I now have a diagnosis of Oligodendroglioma Grade II, (Dubbed ‘Frank’ by Al many years ago). By definition this kind of brain tumour is not curable as unlike other kind of tumours they cannot be completely resected as by completely resecting them they will cause too much damage to the surrounding brain. I may require more surgery in the years to come, but we are not sure yet and will have to closely follow the tumour’s progression with MRI’s. When the tumor changes to a higher grade (which may happen) I will require chemo and radiotherapy. Hopefully that is something we will be able to see on a scan.

 

here are lots of different things said about the average life expectancy of brain tumour patients after surgery and how long patient’s life’s can be prolonged on average with surgery. I try not to read to much about things like that. I like to take each day as it comes.

You never know what's around the corner

I work in an environment where on a daily basis I see patients whose live’s have changed forever in a blink of an eye - sometimes due to Road-traffic accidents, sometimes due to other life changing events such as strokes, heart attacks, or a cancer diagnosis - I think that opens your eyes to that fact that life is a very precious thing and that you should treasure it. Make the most of what you have.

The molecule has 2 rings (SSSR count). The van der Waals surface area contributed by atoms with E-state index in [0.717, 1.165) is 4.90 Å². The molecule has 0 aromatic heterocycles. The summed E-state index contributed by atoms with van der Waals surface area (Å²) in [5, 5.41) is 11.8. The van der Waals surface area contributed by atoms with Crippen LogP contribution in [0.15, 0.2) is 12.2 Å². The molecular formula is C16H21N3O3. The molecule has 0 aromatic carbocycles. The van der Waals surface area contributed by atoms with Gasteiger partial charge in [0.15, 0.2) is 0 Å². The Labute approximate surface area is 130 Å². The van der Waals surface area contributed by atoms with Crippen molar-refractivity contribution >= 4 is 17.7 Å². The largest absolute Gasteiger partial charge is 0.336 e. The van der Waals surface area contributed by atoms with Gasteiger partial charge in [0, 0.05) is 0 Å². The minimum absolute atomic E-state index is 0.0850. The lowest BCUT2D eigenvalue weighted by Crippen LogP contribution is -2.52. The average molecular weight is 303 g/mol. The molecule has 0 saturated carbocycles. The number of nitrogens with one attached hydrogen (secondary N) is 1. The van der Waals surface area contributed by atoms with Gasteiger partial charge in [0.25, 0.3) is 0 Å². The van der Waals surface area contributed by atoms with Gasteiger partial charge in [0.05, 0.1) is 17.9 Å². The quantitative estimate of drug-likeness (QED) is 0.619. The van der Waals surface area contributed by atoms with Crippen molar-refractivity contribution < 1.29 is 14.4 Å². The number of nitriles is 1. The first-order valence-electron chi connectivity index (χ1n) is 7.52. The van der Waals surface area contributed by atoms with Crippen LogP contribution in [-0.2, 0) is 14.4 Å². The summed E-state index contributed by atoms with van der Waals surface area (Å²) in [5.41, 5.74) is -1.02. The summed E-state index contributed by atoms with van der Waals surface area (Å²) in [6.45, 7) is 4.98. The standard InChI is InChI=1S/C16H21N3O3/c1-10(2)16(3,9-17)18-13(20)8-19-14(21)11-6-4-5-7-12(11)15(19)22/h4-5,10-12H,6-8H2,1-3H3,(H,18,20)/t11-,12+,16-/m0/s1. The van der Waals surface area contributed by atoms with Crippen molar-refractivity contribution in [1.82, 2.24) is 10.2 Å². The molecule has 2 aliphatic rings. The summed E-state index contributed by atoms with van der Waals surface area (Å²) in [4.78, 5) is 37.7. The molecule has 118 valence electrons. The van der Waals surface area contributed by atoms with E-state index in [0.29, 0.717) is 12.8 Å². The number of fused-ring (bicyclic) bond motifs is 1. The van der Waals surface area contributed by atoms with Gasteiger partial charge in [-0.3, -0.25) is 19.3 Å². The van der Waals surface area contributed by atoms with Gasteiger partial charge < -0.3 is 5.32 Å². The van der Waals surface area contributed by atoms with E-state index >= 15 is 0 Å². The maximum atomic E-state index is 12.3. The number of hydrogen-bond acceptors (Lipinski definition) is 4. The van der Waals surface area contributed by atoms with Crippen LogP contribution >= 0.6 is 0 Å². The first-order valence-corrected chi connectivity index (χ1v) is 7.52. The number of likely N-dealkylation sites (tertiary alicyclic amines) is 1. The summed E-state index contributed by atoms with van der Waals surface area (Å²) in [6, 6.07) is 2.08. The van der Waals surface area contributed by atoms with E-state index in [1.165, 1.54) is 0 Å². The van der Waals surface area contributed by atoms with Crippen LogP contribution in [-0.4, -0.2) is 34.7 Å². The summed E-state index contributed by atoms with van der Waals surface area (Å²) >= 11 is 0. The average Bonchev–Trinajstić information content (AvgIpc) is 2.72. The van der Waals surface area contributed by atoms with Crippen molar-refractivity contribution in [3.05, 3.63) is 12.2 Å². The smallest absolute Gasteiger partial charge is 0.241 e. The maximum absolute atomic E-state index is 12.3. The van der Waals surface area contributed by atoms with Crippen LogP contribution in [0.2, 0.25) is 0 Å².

You never know what is around the corner.



It feels great to do something positive, and to take control


I want to run the Reading Half-Marathon because I want to be able to raise money to give hope to those people who have been recently diagnosed with a brain-tumour to show them that there is hope. I want to show them that although it’s scary (and I know it is) that you need to be brave and you need to hold your head high. I am now epileptic as well and I have to wear my medic-alert necklace everywhere - it knocked my confidence incredibly when I had my seizure and for a while I really did loose my mojo but you just need to keep on going.

 

I know I am a very, very lucky girl. I am very loved, have an amazing husband, family and friends. I have a job that gives me purpose and fulfillment. I have recently read an amazing book by Dr Kate Granger, a young Doctor who has also been diagnosed with a far more advanced and aggressive cancer, and I would like to finish with this quote

 

"I am incredibly thankful for so many aspects of my life including my wonderful family, friends and colleagues, and a profession I love that gives me a sense of purpose. I am determined to keep smiling and remembering that there are many people out there far worse off than me.

 

Life is far too short.

To be sad.

To be mad.

To hold regret.

To look back.

To be depressed.

To be unkind.

Be nice and do good.

Everyday is new.

 

Who knows how long I have left but I will continue, as a famous song says to always look on The Bright Side of life..."

 

 

Sponsor Fran for the Reading Half Marathon

 

Run the Reading Half Marathon with Fran